Gaza border residents prep for Passover amid 'Land Day' tensions

"We made it out of Egypt, we’ll make it through this."

Israeli soldiers stands near a military jeep next to the border fence with the southern Gaza Strip near Kibbutz Nirim, Israel February 17, 2018.  (photo credit: REUTERS/AMIR COHEN)
Israeli soldiers stands near a military jeep next to the border fence with the southern Gaza Strip near Kibbutz Nirim, Israel February 17, 2018.
(photo credit: REUTERS/AMIR COHEN)
Adele Raemer first heard on Channel 2 News that communities near the southern border could be declared closed military zones on Friday and that residents there may be asked to carry guns.
“I don’t own a gun,” said Raemer, who is a veteran English teacher and a resident of Kibbutz Nirim, which is located less than two kilometers from the Gaza Strip.
She was among those who stayed in her home during the 2014 Gaza war. So the possibility of a violent outbreak as a result of Friday’s planned Palestinian march to the fence that separates the Strip from southern Israel has worried her, but has hardly caused her to change her Passover plans.
On Friday night she plans to join other kibbutz families for a communal Seder under a tent, the first one Nirim has held in three years.
“So many people signed up that we ordered a tent,” said Raemer.
Then life on the Gaza border took over.
First, on Sunday, the Iron Dome missile defense system was launched by accident in response to gunfire on the Gaza side of the border.
Three armed Palestinians who inflitrated from Gaza lurking around Kibbutz Ze'elim (Eshkol Regional Council)
Then, on Tuesday, three Palestinians from Gaza managed to cross into Israel and walked to the area of the Tze’elim Army Base. It caused flashbacks to the 2014 Gaza war, and a number of people canceled their outdoor Seder attendance.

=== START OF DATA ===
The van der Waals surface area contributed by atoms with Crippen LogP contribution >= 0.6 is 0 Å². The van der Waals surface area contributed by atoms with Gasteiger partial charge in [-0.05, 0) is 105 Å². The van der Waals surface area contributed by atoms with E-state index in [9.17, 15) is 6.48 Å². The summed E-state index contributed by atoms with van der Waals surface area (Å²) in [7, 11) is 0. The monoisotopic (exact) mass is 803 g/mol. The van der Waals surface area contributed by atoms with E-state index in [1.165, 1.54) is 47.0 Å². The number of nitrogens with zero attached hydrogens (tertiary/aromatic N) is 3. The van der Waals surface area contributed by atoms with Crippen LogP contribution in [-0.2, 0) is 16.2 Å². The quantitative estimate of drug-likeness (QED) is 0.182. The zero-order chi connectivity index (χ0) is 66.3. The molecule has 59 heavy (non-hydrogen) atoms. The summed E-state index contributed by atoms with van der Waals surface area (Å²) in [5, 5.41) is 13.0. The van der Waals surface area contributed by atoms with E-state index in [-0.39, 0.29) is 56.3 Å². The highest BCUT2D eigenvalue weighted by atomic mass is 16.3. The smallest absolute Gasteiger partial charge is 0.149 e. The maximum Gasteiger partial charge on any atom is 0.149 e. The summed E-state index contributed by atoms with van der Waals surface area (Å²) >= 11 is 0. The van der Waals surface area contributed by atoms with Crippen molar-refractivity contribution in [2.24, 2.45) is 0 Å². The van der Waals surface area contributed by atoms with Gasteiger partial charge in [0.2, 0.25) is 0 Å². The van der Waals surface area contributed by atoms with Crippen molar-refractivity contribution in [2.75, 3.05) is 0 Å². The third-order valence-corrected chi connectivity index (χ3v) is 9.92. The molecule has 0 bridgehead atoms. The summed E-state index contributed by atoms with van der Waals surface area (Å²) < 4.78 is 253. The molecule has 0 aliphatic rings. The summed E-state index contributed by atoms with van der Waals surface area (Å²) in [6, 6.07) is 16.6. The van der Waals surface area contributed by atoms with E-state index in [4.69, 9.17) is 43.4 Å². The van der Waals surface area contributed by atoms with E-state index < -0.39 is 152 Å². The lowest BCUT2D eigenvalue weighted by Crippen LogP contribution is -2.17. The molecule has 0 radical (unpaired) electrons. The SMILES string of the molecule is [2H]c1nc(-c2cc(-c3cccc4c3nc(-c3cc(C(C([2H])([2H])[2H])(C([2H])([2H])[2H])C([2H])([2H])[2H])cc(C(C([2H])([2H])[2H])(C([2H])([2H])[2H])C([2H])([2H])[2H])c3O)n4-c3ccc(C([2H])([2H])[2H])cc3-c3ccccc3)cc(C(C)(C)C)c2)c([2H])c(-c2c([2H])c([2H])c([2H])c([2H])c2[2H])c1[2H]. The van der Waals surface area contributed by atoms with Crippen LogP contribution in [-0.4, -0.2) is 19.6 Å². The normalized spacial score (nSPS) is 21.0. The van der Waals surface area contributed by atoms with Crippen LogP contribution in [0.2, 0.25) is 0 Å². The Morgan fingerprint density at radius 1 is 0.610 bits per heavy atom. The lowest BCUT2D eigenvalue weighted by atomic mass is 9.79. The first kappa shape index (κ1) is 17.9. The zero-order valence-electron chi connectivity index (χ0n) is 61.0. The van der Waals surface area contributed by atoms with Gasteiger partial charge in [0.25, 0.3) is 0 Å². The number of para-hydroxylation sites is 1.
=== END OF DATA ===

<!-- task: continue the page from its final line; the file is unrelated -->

People started to worry about what they would do if a warning siren went off during the Seder, she said.
There is also the possibility that tear gas the IDF may shoot at the protesters “could waft over here,” she said.
“You can’t always run away,” said Raemer, a mother of four grown children, who emigrated from New York in 1973. One of her daughters lives on the kibbutz as well, and is on the preparations committee for the Seder.
“I have lived here through the Kassam rockets. We [the people of Israel] made it out of Egypt, we will live through this,” she said.
Eshkol Regional Council head Gadi Yarkoni said he trusts the IDF has the situation under control and will prevent Palestinian marchers from infiltrating into Israel.
People should feel secure visiting the south, and those who live there should feel that it is safe to stay home for the holiday, he said.
Amit Caspi of Kibbutz Kerem Shalom said that for reasons that had nothing to do with the security situation, he decided weeks ago to go up north with his family for the Passover Seder.
But the events of the last week and Friday’s march did make him feel insecure.
Incidents like the Iron Dome malfunction and the infiltration make him lose his trust in the army.
It was just luck that no one was killed as a result of the infiltration, he said.
Friday will be very “intense,” Caspi said, adding that it could get out of hand.
Typically, Caspi said, he is sad to be away from the kibbutz for the holiday. But this time around “I prefer not to be here, because anything could happen.”